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Planning for what comes after you die is not always a pleasant topic of conversation. As a result, many people put off these difficult and important discussions, leaving their loved ones without direction after their passing.
By planning ahead for your memorial, you can leave a beautiful gift for your family members and friends that will last for years to come. On top of that, making it clear what you want helps your family in your absence, as they make difficult decisions.
For so many, knowing what their loved one wanted helps to alleviate any guilt. And that’s the goal!
After all, grief is hard already. If we can remove guilt for that equation as much as possible, it’s all for the better!
Now, where to begin with planning your funeral, memorial or celebration of life?
There are a lot of things to think about, and it can all be pretty overwhelming. Here are the top 6 questions to ask yourself as you plan. Make sure to make your answers to these questions clear to your loved ones, and even do this exercise with a loved one so that they know what you want.
Remember, too, that your memorial service, funeral, or celebration of life is for your loved ones. Make a plan, yes. But, be sure they know that it is OK to change things if needed. They need to do what feels right for them, and helps them with their grief.
At first glance, you might think the answer to this question seems obvious. Most memorials are designed for the person who has passed, but perhaps they shouldn’t be.
When you help a loved one plan for a funeral, make sure that they think about their grieving friends and family members. Sometimes a memorial service should be more for their benefit.
Memorials can give those in attendance one last opportunity to say their goodbyes and begin the grieving process. They also help people to assign meaning and ceremony to the event, while looking at pictures and celebrating a life that shaped their own.
Mortality is hard for a lot of people to face. A funeral or memorial service can therefore be awkward or difficult for some. For your family, think about what might help them the most in this time as they say their final goodbyes.
Many people would agree that their friends and family members are going to want some way to visit the memorial of a lost loved one again in the future.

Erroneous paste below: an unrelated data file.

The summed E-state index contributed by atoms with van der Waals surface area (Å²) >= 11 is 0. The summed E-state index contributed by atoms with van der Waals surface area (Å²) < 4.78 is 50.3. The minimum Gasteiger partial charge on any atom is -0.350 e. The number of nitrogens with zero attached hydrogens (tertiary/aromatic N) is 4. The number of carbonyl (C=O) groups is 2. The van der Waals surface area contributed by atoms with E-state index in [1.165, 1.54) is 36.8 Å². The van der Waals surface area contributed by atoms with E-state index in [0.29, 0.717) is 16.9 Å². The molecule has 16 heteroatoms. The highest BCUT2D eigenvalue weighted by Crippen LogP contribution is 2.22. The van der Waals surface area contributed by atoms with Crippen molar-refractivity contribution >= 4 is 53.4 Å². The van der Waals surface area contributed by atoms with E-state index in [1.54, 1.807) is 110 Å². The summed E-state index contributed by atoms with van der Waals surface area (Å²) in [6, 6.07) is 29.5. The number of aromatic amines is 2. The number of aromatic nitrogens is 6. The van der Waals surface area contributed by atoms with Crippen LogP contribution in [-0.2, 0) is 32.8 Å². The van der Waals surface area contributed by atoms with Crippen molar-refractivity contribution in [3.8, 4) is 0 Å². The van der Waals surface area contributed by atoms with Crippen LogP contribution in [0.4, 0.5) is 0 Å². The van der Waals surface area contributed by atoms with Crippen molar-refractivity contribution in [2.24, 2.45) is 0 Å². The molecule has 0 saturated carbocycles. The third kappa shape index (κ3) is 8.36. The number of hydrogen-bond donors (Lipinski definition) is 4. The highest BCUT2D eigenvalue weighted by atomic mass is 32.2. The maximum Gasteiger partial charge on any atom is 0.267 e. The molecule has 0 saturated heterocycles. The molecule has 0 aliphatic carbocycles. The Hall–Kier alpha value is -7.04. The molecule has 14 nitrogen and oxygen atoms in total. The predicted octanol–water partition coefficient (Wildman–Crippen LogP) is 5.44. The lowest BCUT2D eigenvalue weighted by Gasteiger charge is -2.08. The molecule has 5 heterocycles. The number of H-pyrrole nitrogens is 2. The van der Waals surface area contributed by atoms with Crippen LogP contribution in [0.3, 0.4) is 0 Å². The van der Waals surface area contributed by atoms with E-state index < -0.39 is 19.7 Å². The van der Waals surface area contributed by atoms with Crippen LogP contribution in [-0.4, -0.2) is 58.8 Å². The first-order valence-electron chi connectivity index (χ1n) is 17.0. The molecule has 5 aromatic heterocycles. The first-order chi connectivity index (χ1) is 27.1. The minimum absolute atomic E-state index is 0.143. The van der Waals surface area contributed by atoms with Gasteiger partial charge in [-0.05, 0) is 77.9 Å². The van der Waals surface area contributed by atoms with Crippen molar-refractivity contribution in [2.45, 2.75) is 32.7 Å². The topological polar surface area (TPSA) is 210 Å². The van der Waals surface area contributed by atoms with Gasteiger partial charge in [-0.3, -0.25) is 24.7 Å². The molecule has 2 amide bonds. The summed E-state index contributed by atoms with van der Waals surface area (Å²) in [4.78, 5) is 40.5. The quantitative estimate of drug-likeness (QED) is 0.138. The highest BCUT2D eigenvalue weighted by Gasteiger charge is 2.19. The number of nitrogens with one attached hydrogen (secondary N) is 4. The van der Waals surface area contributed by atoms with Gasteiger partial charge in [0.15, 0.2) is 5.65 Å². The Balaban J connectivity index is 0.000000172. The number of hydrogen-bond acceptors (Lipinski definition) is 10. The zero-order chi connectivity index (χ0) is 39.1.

Planning to be buried in a cemetery or to have your ashes scattered in a memorable location gives your family an opportunity to mourn and visit you whenever they desire. If this is something that matters to you, make sure to choose a location that is convenient for your bereaved family.
Many people who desire to be cremated want to scatter their ashes somewhere in nature. Keep in mind that this may make it difficult for loved ones to visit your memorial in the future. You may want to include specific instructions about being scattered in a particular location like near a specific tree, along the banks of a river, or some other meaningful spot.
Also, consider the effect of location on your family. For many, permanent memorials like gravestones and gravesites are challenging.
We live in an increasingly mobile world, where people move and often. Think about mobile memorial options, too.
Talk with friends and family about how they might feel to have a memorial object rather than a gravestone as a way to have you with them always.
Once you know who the memorial is for and who will be visiting it or carrying it with them, it is time to design the memorial itself.
Many people like the idea of having a tangible place for their friends and family members to come when they want to visit or “chat” with you after you are gone. Even if you choose not to be buried, many people still like to have some type of memorial space.
You might want to be spread at the bottom of a beautiful flowering tree or something tall and majestic like an oak. Some people are very into the symbolism of certain areas while others have other approaches for choosing the right location. Consider what type of person you are, what you might prefer, and what your loved ones might like best.